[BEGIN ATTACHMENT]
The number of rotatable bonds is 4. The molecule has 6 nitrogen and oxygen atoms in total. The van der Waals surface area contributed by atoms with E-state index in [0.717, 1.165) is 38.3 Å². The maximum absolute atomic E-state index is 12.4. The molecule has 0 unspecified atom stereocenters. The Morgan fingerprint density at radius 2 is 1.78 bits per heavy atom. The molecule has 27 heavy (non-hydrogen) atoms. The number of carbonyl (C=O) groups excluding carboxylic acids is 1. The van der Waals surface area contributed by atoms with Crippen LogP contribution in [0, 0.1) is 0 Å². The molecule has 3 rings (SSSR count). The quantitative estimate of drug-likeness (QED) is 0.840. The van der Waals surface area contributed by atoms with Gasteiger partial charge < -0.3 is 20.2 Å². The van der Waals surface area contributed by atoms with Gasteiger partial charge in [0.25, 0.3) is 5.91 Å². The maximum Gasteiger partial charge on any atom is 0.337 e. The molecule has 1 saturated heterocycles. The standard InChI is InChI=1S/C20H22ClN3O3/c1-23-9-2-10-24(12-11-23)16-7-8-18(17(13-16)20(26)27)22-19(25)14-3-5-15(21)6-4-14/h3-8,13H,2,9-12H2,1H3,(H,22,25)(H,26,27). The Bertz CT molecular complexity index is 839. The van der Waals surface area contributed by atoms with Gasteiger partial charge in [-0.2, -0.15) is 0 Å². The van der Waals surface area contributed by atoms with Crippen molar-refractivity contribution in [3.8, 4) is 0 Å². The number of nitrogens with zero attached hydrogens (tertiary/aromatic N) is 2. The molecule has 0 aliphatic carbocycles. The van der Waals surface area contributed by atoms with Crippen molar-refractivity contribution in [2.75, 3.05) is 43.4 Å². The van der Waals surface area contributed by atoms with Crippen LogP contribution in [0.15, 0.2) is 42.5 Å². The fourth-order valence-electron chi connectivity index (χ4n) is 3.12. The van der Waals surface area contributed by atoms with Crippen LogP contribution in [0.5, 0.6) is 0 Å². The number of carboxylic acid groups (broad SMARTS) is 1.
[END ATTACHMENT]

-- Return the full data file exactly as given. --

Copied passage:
The number of rotatable bonds is 4. The molecule has 6 nitrogen and oxygen atoms in total. The van der Waals surface area contributed by atoms with E-state index in [0.717, 1.165) is 38.3 Å². The maximum absolute atomic E-state index is 12.4. The molecule has 0 unspecified atom stereocenters. The Morgan fingerprint density at radius 2 is 1.78 bits per heavy atom. The molecule has 27 heavy (non-hydrogen) atoms. The number of carbonyl (C=O) groups excluding carboxylic acids is 1. The van der Waals surface area contributed by atoms with Crippen LogP contribution in [0, 0.1) is 0 Å². The molecule has 3 rings (SSSR count). The quantitative estimate of drug-likeness (QED) is 0.840. The van der Waals surface area contributed by atoms with Gasteiger partial charge < -0.3 is 20.2 Å². The van der Waals surface area contributed by atoms with Gasteiger partial charge in [0.25, 0.3) is 5.91 Å². The maximum Gasteiger partial charge on any atom is 0.337 e. The molecule has 1 saturated heterocycles. The standard InChI is InChI=1S/C20H22ClN3O3/c1-23-9-2-10-24(12-11-23)16-7-8-18(17(13-16)20(26)27)22-19(25)14-3-5-15(21)6-4-14/h3-8,13H,2,9-12H2,1H3,(H,22,25)(H,26,27). The Bertz CT molecular complexity index is 839. The van der Waals surface area contributed by atoms with Gasteiger partial charge in [-0.2, -0.15) is 0 Å². The van der Waals surface area contributed by atoms with Crippen molar-refractivity contribution in [3.8, 4) is 0 Å². The number of nitrogens with zero attached hydrogens (tertiary/aromatic N) is 2. The molecule has 0 aliphatic carbocycles. The van der Waals surface area contributed by atoms with Crippen molar-refractivity contribution in [2.75, 3.05) is 43.4 Å². The van der Waals surface area contributed by atoms with Crippen LogP contribution in [0.15, 0.2) is 42.5 Å². The fourth-order valence-electron chi connectivity index (χ4n) is 3.12. The van der Waals surface area contributed by atoms with Crippen LogP contribution in [0.5, 0.6) is 0 Å². The number of carboxylic acid groups (broad SMARTS) is 1.